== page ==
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Wastewater and Beer Make a Fine Pairing

In the water cycle, what comes out of us eventually goes back in. Along the way, we can make it something better.

Convincing Cells to Die Could Make Us Stronger

The majority of our cells die noble deaths; they cease to be once they're damaged beyond repair. However, some ragged cells refuse to turn out the lights, and that's where the trouble begins.

Dubai Officials Enlist RoboCops for Street Patrols

Some of the world’s first robotic police officers will reportedly hit the streets of Dubai in May. Brigadier Abdullah Bin Sultan, director of the Future Shaping Centre of Dubai Police, made the announcement Monday during a police forum held in the city.

You Can Become a Memory Champion, Too

Need to memorize a series of numbers? Try this: Imagine yourself walking through a house while locking visualizations of a “12” or “78” into different rooms and cabinets located throughout the house.

Weapons Physicist Posts Declassified Nuclear Test Videos to YouTube

A trove of footage from early U.S. nuclear weapons tests has just been declassified and uploaded to YouTube.

We Deserve Half the Blame for Declining Arctic Sea Ice

Natural variability in atmospheric conditions could account for as much as half of the recent decline in Arctic sea ice, according to a new study.

A Glimpse of a Microchip's Delicate Architecture

Computer chips continue to shrink ever smaller, but we still wring more processing power out of them.

This Is Where Stardust Comes From

The Atacama Large Millimeter/submillimeter Array (ALMA) in the Chilean Andes has made several groundbreaking discoveries since it was brought online in 2011.

This Drone Dive-bombs Plants to Pollinate Them

The hum of insects pollinating plants could one day be joined by a decidedly different buzz. Researchers from the Nanomaterials Research Institute in Japan have developed a system for transferring pollen between plants using a tiny commercial drone armed with an adhesive gel. They say that their sticky drone solution could one day help ailing pollinator populations ensure crops keep having sex.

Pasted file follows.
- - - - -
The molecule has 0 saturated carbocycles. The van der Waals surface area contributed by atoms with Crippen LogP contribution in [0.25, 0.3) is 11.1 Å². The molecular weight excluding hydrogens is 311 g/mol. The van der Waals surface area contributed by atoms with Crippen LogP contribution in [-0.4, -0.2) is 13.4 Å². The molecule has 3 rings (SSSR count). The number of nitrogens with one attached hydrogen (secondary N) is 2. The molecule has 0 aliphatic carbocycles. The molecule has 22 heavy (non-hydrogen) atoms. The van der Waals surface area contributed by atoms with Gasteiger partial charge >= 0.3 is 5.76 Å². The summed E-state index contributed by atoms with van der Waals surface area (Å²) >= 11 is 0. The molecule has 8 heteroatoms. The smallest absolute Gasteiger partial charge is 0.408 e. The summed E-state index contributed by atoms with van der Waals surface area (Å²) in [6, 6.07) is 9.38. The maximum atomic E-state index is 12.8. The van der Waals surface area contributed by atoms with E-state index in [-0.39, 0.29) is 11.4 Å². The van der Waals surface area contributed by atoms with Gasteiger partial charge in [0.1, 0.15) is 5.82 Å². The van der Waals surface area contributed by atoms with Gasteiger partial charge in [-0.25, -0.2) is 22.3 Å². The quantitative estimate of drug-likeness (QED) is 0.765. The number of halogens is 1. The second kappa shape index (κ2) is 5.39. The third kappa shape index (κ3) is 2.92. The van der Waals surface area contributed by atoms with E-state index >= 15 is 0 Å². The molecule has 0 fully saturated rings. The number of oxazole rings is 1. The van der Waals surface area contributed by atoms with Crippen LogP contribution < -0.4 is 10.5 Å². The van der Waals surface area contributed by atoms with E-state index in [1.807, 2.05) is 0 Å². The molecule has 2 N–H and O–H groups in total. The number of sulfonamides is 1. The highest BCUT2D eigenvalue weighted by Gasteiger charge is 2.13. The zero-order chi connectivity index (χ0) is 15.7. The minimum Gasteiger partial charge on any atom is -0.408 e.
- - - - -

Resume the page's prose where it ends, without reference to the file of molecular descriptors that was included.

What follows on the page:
An Entirely Synthetic Yeast Genome Is Nearly Complete

Scientists are five steps closer to synthesizing the entire genome of baker’s yeast, a feat that, once accomplished, will push the field of synthetic biology into a new frontier.

Good News! It Looks Like We Can Grow Potatoes on Mars

A project attempting to grow potatoes in Mars-like conditions has reported positive preliminary results.

Ailing Neanderthals Used Penicillin and 'Aspirin'

The stuff that clings to teeth can tell an interesting story. On Wednesday, scientists revealed new insights gleaned from dental plaque stuck on the teeth of five Neanderthals from Europe.

Blue Origin Wants to Land Rockets on a Floating Platform, Too

Blue Origin today unveiled a video demonstrating takeoff and landing procedures for its New Glenn rocket.

Elusive Beaked Whales Filmed Swimming Underwater for the First Time

True's beaked whale sightings are so rare, that scientists who devote careers to studying these animals may never actually witness one swimming in the wild.

New 'Sponge' Material Is Like a ShamWow for Oil Spills

When an oil tanker runs aground or a deep-sea well suffers a leak, millions of gallons of oil can flood into the ocean.

Human-Caused Minerals: Another Sure Sign of the Anthropocene?

To the ever-growing list of uniquely human tweaks to the planet, we can add the creation of 208 minerals.

Building a Better Polar Ice Forecast

Watching Arctic sea ice shrink to record lows has become a summer tradition for climatologists. And while few would expect that long-term trend to reverse, it's still a struggle to predict the annual highs and lows of polar sea ice.

Pushing the Theoretical Limits of DNA Data Storage

By 2020, the volumes of data that humanity generates may reach 44 trillion gigabytes, according to information technology analyst firm International Data Corporation in Framingham, Massachusetts.

With Iron Nanoparticles, Cryopreserved Tissue Springs Back to Life

Every year, thousands of donated organs go to waste because they cannot be matched with recipients in the brief window of time in which they are still viable.

Oldest Fossils Ever Found Give New Clues to Life’s Origins

Four billion years ago, as a faint young sun beat down on the newly-formed Earth, a cluster of creatures—each less than half the width of a human hair—were already thriving around volcanic vents.